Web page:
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http://www.thermoworks.com/pdf/thermopop_operating_instructions_web_a.pdf

The manual lists an "Operating Range" of "Between 32f to 122f". I thought this was the safe temperature for the entirety of the thermometer, but then it says " Do not expose the entire thermometer to temperatures over 190°F (88°C). " so the body can endure temperatures above 122f.

Does anyone know the guidelines about proper thermometer body (where all the electronics are) care?

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The operating temperature range is the ambient (surrounding air) temperatures under which you can have the thermometer on, and it'll function properly (give correct readouts) and not excessively shorten its lifespan.

Almost all electronic devices can take higher temperatures when they're off. This is a combination of several things, including especially that the electronic components themselves generate heat, so when on they run hotter than the ambient temperature. Some are also more likely to be damaged when there is current running through them. Also, their electrical properties change depending on temperature—and at too-high or too-low temperatures, that may exceed the tolerances.

Normally you'd see a separate storage temperature quoted—but in this case, presumably they don't expect it to be stored above 122°F either. But rinsing it under 160°F water (it's IP66-rated, after all) should be fine—as long as its off. Boiling water, however, would not be. Nothing in the spec sheet says you couldn't run it through the dishwasher to clean it (again, while off)... but I'd ask ThermoWorks first before trying it...

  • With a CR2032 lasting 5000 hours, it's only using about 0.0001 watts - I doubt it's much hotter when on. – Cascabel Apr 5 '16 at 0:35
  • @Jefromi probably not, but one component may be... So yeah, that may not be the major concern here. – derobert Apr 5 '16 at 0:37
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Looks like it means that the thermometer will function between 32 and 122 F.

So, don't expect it to function if it's in your freezer and don't expect it to function properly at temps greater than 122 F.

The difference between 122 F and 190 F is that at 122 F the thermometer won't work (possibly it will work but will have reduced accuracy) but it will still be fine and continue to function properly if you drop the temp below 122. When you hit 190 F, the plastic will likely start to melt.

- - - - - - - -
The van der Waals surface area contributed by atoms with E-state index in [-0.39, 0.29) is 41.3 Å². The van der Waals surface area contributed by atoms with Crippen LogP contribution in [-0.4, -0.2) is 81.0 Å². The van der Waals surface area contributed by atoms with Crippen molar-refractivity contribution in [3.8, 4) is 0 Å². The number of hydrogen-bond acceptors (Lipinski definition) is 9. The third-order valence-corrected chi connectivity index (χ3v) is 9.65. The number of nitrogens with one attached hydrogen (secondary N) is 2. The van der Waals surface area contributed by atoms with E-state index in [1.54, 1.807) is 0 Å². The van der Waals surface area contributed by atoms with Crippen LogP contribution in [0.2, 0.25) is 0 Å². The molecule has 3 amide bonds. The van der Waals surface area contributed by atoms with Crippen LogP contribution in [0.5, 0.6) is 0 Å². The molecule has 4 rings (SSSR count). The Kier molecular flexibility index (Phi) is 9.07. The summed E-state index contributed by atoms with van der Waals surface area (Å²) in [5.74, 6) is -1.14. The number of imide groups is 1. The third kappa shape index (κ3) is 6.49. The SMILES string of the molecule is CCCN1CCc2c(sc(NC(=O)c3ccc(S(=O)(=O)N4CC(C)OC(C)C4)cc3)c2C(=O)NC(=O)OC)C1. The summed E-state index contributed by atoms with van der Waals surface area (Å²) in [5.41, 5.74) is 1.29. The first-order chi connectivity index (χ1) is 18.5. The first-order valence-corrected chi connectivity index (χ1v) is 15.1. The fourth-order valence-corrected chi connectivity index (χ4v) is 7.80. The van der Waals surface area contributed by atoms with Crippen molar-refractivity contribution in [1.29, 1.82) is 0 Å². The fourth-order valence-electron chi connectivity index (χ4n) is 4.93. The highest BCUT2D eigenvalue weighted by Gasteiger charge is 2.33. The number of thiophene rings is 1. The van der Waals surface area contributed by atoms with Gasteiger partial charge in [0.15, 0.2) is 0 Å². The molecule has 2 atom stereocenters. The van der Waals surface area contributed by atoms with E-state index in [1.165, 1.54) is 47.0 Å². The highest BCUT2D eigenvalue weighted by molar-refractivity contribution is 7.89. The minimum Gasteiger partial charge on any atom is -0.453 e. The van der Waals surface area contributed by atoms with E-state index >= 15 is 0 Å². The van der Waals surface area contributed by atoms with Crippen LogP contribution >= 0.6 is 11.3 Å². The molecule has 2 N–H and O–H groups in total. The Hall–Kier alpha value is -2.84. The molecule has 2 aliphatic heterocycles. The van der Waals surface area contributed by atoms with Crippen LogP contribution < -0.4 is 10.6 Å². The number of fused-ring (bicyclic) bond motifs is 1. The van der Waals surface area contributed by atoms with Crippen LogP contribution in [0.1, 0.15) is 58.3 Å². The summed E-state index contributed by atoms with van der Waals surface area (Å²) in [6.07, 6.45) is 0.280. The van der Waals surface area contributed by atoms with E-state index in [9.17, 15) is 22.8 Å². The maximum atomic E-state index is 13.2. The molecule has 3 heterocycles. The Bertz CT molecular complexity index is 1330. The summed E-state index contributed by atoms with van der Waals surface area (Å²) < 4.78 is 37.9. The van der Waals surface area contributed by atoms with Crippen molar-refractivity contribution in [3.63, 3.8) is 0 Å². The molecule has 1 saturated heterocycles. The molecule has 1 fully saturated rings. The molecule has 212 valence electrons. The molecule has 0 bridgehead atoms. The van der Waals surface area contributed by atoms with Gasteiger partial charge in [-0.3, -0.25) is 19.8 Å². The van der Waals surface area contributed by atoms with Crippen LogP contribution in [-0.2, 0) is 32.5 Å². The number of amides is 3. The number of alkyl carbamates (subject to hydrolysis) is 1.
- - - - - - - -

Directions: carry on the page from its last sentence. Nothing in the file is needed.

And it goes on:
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    And while brief exposure to temperatures above 122F is probably fine, don't be too surprised if extended exposure ends up permanently damaging it. – Cascabel Apr 4 '16 at 19:51
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It's the range at which it will display an accurate reading.

Or in some cases, any reading.

Update : I guess the terminology is different for this thermometer, as it says "Guaranteed accuracy ±2°F to 248°F" suggesting that it can handle 248°F ... so I'm guessing that in this case, it's talking about the ambient air temperature. (and it's possible that the 190°F limit is like the storage temperature on computers -- you can let it get to 180°F, provided you let it get back to the allowed operating range before use).

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    My guess is that the "operating temperature" is actually the safe operating range for the battery, not the entire device. The probe can probably take a wider range of temperatures, the electronic components somewhat less so, but the battery the least variation without the possibility of dangerous leaks. – logophobe Apr 4 '16 at 20:46
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    The specs section down low is even clearer: "±2.0°F (±1°C) from -4 to 248°F (-20 to 120°C); ±4.0°F (±2°C) thereafter" The operating range is from that same section, so it seems pretty clear you're right that it's referring to ambient air temperature, i.e. what the body (display, battery, etc) can handle as opposed to just the probe. – Cascabel Apr 4 '16 at 20:46

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